A Survival Story: The Survivor Tree


(bird singing) We learn about wars and stuff, but this actually happened
when we were alive and I remember the day. Such a tragic event,
and then something that survived and is still alive,
it’s just so cool to see. RICHIE CABO:
It’s the survivor tree. It’s a Callery pear
that survived the attacks on the World Trade Center. During the attacks in 2001,
the World Trade Center, when it collapsed, it fell on the tree
and it decapitated it. When they were doing
the clean-up at the World Trade, somebody noticed it
amongst the rubble. It had one branch still alive. This branch right over here was poking
out of the debris field, and it had given off
some leaves. Now, trees don’t give off leaves
in October, unless a tree is dying
and wants to live, unless a tree wants to show
the world, “I still have life.” The decision was made to bring
it to Van Cortlandt Park so that we could try to nurse it
back to health. When the tree first came in
and I saw it, I didn’t think it would survive. And my boss, he said he thought
it would survive, and he showed us how to take
care of it, and we all did. And the next spring when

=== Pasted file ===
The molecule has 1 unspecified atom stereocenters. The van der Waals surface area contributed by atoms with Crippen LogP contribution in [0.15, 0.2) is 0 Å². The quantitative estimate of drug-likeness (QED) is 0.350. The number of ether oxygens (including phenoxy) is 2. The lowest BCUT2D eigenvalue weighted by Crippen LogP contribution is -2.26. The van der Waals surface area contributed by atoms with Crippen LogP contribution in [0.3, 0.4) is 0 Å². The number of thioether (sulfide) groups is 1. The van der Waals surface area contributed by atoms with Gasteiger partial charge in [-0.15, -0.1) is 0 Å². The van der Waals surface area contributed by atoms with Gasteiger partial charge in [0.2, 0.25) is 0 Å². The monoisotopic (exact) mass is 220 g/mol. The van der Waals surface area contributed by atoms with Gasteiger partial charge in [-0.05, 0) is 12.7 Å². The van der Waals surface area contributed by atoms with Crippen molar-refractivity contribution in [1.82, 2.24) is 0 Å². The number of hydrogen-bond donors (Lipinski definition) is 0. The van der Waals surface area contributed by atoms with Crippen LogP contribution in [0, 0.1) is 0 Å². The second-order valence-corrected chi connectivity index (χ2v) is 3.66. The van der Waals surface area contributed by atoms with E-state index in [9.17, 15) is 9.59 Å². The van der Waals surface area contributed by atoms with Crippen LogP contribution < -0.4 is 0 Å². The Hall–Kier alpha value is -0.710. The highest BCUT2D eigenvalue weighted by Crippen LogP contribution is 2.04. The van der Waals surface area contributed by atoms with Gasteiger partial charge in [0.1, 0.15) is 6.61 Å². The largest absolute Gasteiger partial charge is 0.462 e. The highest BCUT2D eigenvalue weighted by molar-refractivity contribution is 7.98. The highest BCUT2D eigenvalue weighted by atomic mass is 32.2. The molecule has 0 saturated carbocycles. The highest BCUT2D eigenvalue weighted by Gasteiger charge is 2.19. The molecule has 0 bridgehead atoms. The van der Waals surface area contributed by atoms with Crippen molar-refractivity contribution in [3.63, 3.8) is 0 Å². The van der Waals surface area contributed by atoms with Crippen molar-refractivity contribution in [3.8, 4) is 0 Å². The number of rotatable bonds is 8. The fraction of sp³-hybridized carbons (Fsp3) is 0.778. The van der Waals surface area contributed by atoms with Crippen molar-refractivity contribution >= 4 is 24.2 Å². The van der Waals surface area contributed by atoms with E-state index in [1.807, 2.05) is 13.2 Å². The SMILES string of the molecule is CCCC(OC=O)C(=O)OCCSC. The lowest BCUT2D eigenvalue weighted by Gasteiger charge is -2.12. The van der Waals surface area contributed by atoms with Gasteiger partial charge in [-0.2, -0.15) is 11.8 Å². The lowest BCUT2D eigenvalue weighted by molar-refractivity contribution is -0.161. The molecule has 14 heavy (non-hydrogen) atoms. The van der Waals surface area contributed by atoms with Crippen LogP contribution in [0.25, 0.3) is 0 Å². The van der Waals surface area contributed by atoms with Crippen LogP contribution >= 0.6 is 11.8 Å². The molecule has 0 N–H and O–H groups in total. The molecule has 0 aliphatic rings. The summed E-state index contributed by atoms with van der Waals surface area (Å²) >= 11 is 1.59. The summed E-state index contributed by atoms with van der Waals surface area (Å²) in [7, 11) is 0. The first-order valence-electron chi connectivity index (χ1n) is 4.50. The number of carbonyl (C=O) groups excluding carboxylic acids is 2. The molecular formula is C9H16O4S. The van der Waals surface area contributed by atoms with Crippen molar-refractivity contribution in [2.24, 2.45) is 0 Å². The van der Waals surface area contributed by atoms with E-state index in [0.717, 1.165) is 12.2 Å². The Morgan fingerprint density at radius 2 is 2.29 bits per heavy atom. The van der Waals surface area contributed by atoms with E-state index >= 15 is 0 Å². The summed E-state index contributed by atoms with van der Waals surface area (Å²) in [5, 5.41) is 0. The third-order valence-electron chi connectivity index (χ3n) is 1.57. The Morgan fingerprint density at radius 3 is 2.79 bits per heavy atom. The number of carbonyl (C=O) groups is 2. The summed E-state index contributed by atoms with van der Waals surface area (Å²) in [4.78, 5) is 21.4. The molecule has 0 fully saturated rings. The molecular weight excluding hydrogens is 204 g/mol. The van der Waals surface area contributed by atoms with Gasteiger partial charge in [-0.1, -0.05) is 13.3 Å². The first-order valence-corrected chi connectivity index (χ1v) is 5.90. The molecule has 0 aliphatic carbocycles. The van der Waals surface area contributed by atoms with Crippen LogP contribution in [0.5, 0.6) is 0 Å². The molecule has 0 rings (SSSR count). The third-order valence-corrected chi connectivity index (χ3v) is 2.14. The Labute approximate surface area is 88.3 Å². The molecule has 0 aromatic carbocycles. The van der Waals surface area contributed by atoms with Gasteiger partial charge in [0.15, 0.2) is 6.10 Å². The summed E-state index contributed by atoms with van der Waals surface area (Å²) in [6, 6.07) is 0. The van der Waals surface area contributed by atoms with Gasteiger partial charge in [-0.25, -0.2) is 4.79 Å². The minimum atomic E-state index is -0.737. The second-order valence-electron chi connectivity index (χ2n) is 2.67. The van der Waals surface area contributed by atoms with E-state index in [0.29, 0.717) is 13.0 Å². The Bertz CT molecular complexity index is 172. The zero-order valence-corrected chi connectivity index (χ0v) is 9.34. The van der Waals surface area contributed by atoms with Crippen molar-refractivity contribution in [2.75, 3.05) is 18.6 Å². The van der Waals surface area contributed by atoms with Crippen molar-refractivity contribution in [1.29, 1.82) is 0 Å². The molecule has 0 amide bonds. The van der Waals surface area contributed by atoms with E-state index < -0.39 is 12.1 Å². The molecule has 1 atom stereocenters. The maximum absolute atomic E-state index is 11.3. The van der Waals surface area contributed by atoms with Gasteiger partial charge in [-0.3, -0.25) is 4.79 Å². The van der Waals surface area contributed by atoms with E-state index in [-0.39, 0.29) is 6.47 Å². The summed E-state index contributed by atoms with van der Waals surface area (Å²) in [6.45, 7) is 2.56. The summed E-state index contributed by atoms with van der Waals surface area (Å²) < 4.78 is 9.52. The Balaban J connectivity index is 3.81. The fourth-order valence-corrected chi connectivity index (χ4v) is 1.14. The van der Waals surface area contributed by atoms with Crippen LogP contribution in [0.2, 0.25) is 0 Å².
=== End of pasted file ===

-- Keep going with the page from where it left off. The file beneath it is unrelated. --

the buds started to come out you could see there was life
in the tree, and there was actually a dove
that had laid a nest in the center of it. VEGA: 2007, when I got hired as
a construction project manager, I had remembered the story about the fact
that we salvaged a tree, and I wanted to find this tree. So I went up to the Bronx
to find it, and I fell in love with her
the second I saw her. She was a fighter. And so we knew she was going
to come back here. CABO: It was really amazing
to see the tree come back here. I wanted to make sure that
it got here okay, you know. You can look at this dark, deep,
burrowed bark at the bottom. And then all of a sudden
there’s a transition to a very smooth bark. And these are all brand new
growth after 9/11. This is 9/11 and before,
tells a story of what happened on this site,
and this tells you the damage from 9/11 itself and this is all a brand new
growth after 9/11. And so this presentation
of its very skin, it talks about
the horror of that day and the healing, recovery
of that day as well. This tree is still here
like we are still here. And this tree is thriving
and surviving. There’s no reason why we can’t. I would say resilience. Because United States
is resilient. And I think it’s amazing
for it to just bloom and show what America
is going to do in the future. So thank you, God. CABO:
Whoever imagined there would be such an important symbol for
America and for New York City? VEGA: And she was the last
living thing to leave this site, and she’s here right back.

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